Søren Skou, CEO, Maersk Line, on expansion and new opportunities

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Søren Skou, CEO, Maersk Line

Efficient infrastructure is a key component to the creation of long-term growth and prosperity. When transport costs and time are reduced, goods and food can be produced where quality is high and labour costs low. Competitive local businesses can grow and consumers around the world can enjoy fresher foods and varied goods at lower prices. Last but not least, the amount of fresh food wasted due to inefficient transport can be significantly reduced. The Panama Canal has played a key role in saving fuel and money spent on seaborne transportation for almost a century. The waterway is a marvel of engineering and it has opened up markets and supported economic development in the South and East like few other projects around the world. Its strategic location makes it a chief revenue source for Panama and one of the main reasons why the country is Maersk Line’s fifth-largest hub in our global container network, meeting trade needs from east to west, north and south, and serving as the platform for our intra-Americas operations. It is important to Panama and to Americas-related trade that the canal stays up-to-date in terms of capacity, operational efficiency and cost levels. The average vessel size has increased significantly in recent decades, and the canal has quite obviously required expansion. In these times of economic slowdown, a larger waterway is a must to help provide supply-chain efficiencies for both developing and emerging economies. Panama, a country with a long maritime history, is not resting on its laurels, taking the necessary steps to continue writing the history books for the next chapter of international trade, just as they have been doing for the past 100 years. Exciting times lie ahead for the population of 3m, and the international business community has its eyes on this Central American nation. It is likely that over time, the expansion will affect the deployment of vessels through the canal by attracting bigger, newer ships depending on the demand growth in the Americas. This development has the potential to reduce the cost and fuel consumption per container due to economies of scale, with positive side effects on the environmental footprint of the shipping industry and that of its users. At the same time, this change opens up the possibility of transforming the surrounding logistics landscape, including ports, rail, logistics centres and multimodal networks, across the east coast of the US, Central and South America, and the Caribbean, as they prepare to accommodate larger vessels. Longer term, the expansion might also affect trade patterns. 55% of the containerised cargo to the east coast of the US from Asia goes via the Suez canal, while 45% of cargo passes through the Panama Canal. This ratio could be slightly altered. If the size of ships from Asia going via Panama could be further increased, it might make economic sense to let them continue across the Atlantic to Europe instead of passing through Suez. The expansion is also set to impact container traffic railed across the US. Sourcing from competitive labour markets in Latin America to the east coast of the US might also improve. In order to achieve the full potential of the expansion, the cost of using the canal cannot rise, as users of the waterway we have a direct interest in this, and it should also be a concern for Panama. Keeping a competitive pricing structure that distributes the transit costs fairly between containers, bulk, energy and others, while expanding the current business model towards new areas, will have an impact once the expansion works are finalised and access to the waterway is ready. Many container routes going through canal are already suffering losses, and pricing structure and levels will have a major impact on how shipping groups react to the expansion with regard to route planning and whether Panama will become more or less attractive for carriers. Plans to construct a competing canal in Nicaragua may be hypothetical at this stage, but should it be realised, it will only emphasise this point.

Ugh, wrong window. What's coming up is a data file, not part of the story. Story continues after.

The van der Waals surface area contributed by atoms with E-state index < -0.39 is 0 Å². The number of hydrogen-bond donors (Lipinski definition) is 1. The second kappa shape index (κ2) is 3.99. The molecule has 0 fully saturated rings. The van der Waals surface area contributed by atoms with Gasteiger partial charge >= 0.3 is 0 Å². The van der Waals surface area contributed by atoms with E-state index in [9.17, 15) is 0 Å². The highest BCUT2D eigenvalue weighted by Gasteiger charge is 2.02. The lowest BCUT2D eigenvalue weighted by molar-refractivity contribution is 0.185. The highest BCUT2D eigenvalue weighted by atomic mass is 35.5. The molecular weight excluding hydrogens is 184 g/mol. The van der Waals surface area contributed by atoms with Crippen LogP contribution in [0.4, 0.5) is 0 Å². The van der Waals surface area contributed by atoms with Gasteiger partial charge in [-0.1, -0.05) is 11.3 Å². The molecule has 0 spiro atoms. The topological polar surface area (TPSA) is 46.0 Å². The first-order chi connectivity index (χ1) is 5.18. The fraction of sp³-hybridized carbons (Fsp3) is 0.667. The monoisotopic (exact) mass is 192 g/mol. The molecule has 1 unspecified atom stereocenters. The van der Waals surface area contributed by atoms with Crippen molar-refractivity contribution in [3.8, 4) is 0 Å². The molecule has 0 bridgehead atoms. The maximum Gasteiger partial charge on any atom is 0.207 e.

Panama is ready to shape the future of global commerce in the region, boosting trade possibilities for itself and for other countries, and ultimately changing the face of Latin America infrastructure in the process.

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The Report: Panama 2014

The Canal chapter from The Report: Panama 2014

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